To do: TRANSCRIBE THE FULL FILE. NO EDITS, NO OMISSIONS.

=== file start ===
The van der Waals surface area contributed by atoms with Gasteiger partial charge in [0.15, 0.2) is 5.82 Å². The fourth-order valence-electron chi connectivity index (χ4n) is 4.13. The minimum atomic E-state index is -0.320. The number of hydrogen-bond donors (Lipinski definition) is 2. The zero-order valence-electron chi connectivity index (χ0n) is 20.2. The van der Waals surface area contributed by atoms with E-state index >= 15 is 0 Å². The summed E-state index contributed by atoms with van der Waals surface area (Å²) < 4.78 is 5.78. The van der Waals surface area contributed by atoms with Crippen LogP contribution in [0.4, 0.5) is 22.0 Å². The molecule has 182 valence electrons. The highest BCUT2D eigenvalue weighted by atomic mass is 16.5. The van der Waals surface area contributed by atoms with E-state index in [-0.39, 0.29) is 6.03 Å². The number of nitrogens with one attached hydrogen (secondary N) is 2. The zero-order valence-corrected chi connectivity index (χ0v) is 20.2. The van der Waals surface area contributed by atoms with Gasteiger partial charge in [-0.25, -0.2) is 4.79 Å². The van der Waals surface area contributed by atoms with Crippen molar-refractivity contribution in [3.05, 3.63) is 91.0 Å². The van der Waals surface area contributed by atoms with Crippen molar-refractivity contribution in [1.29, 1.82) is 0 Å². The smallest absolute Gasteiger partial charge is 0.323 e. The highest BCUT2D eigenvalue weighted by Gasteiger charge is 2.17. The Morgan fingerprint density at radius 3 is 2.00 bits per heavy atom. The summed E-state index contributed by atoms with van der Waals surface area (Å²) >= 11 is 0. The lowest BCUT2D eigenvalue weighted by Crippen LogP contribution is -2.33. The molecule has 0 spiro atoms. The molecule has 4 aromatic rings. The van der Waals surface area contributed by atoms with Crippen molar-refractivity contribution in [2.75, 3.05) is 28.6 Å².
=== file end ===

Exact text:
The van der Waals surface area contributed by atoms with Gasteiger partial charge in [0.15, 0.2) is 5.82 Å². The fourth-order valence-electron chi connectivity index (χ4n) is 4.13. The minimum atomic E-state index is -0.320. The number of hydrogen-bond donors (Lipinski definition) is 2. The zero-order valence-electron chi connectivity index (χ0n) is 20.2. The van der Waals surface area contributed by atoms with E-state index >= 15 is 0 Å². The summed E-state index contributed by atoms with van der Waals surface area (Å²) < 4.78 is 5.78. The van der Waals surface area contributed by atoms with Crippen LogP contribution in [0.4, 0.5) is 22.0 Å². The molecule has 182 valence electrons. The highest BCUT2D eigenvalue weighted by atomic mass is 16.5. The van der Waals surface area contributed by atoms with E-state index in [-0.39, 0.29) is 6.03 Å². The number of nitrogens with one attached hydrogen (secondary N) is 2. The zero-order valence-corrected chi connectivity index (χ0v) is 20.2. The van der Waals surface area contributed by atoms with Gasteiger partial charge in [-0.25, -0.2) is 4.79 Å². The van der Waals surface area contributed by atoms with Crippen molar-refractivity contribution in [3.05, 3.63) is 91.0 Å². The van der Waals surface area contributed by atoms with Crippen molar-refractivity contribution in [1.29, 1.82) is 0 Å². The smallest absolute Gasteiger partial charge is 0.323 e. The highest BCUT2D eigenvalue weighted by Gasteiger charge is 2.17. The Morgan fingerprint density at radius 3 is 2.00 bits per heavy atom. The summed E-state index contributed by atoms with van der Waals surface area (Å²) >= 11 is 0. The lowest BCUT2D eigenvalue weighted by Crippen LogP contribution is -2.33. The molecule has 0 spiro atoms. The molecule has 4 aromatic rings. The van der Waals surface area contributed by atoms with Crippen molar-refractivity contribution in [2.75, 3.05) is 28.6 Å².